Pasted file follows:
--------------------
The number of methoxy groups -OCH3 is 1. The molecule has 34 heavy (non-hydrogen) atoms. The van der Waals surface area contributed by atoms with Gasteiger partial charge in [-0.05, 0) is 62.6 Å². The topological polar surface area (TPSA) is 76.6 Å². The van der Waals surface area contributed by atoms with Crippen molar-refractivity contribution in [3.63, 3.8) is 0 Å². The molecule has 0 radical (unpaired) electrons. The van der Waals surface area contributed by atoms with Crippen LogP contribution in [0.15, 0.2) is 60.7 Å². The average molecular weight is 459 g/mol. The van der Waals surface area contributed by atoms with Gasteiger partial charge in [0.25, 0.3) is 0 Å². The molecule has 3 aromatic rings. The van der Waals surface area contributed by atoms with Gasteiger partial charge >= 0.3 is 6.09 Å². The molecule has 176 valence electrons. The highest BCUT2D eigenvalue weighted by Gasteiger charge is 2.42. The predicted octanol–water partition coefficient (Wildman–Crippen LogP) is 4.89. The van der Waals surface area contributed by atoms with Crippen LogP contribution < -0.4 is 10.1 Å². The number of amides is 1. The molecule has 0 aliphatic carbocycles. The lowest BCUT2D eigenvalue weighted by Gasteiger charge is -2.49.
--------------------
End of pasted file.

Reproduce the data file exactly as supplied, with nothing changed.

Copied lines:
The number of methoxy groups -OCH3 is 1. The molecule has 34 heavy (non-hydrogen) atoms. The van der Waals surface area contributed by atoms with Gasteiger partial charge in [-0.05, 0) is 62.6 Å². The topological polar surface area (TPSA) is 76.6 Å². The van der Waals surface area contributed by atoms with Crippen molar-refractivity contribution in [3.63, 3.8) is 0 Å². The molecule has 0 radical (unpaired) electrons. The van der Waals surface area contributed by atoms with Crippen LogP contribution in [0.15, 0.2) is 60.7 Å². The average molecular weight is 459 g/mol. The van der Waals surface area contributed by atoms with Gasteiger partial charge in [0.25, 0.3) is 0 Å². The molecule has 3 aromatic rings. The van der Waals surface area contributed by atoms with Gasteiger partial charge >= 0.3 is 6.09 Å². The molecule has 176 valence electrons. The highest BCUT2D eigenvalue weighted by Gasteiger charge is 2.42. The predicted octanol–water partition coefficient (Wildman–Crippen LogP) is 4.89. The van der Waals surface area contributed by atoms with Crippen LogP contribution < -0.4 is 10.1 Å². The number of amides is 1. The molecule has 0 aliphatic carbocycles. The lowest BCUT2D eigenvalue weighted by Gasteiger charge is -2.49.